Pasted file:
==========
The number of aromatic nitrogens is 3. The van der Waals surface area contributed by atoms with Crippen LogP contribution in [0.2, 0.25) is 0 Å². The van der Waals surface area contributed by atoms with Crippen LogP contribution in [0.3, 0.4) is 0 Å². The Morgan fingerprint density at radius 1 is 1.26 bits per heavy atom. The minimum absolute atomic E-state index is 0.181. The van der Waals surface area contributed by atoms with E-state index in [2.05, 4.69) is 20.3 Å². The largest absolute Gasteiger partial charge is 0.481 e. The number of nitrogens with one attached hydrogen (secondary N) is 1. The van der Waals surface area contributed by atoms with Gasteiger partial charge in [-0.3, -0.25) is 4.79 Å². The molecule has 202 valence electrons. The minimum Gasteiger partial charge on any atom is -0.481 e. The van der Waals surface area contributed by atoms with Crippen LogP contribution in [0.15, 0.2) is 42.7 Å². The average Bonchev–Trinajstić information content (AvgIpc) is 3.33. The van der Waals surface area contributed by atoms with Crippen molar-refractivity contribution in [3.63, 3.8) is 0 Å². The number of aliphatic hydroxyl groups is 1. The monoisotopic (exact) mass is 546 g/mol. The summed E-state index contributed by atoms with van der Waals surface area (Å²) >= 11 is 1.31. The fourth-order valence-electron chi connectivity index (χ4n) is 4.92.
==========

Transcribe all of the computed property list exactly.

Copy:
The number of aromatic nitrogens is 3. The van der Waals surface area contributed by atoms with Crippen LogP contribution in [0.2, 0.25) is 0 Å². The van der Waals surface area contributed by atoms with Crippen LogP contribution in [0.3, 0.4) is 0 Å². The Morgan fingerprint density at radius 1 is 1.26 bits per heavy atom. The minimum absolute atomic E-state index is 0.181. The van der Waals surface area contributed by atoms with E-state index in [2.05, 4.69) is 20.3 Å². The largest absolute Gasteiger partial charge is 0.481 e. The number of nitrogens with one attached hydrogen (secondary N) is 1. The van der Waals surface area contributed by atoms with Gasteiger partial charge in [-0.3, -0.25) is 4.79 Å². The molecule has 202 valence electrons. The minimum Gasteiger partial charge on any atom is -0.481 e. The van der Waals surface area contributed by atoms with Crippen LogP contribution in [0.15, 0.2) is 42.7 Å². The average Bonchev–Trinajstić information content (AvgIpc) is 3.33. The van der Waals surface area contributed by atoms with Crippen molar-refractivity contribution in [3.63, 3.8) is 0 Å². The number of aliphatic hydroxyl groups is 1. The monoisotopic (exact) mass is 546 g/mol. The summed E-state index contributed by atoms with van der Waals surface area (Å²) >= 11 is 1.31. The fourth-order valence-electron chi connectivity index (χ4n) is 4.92.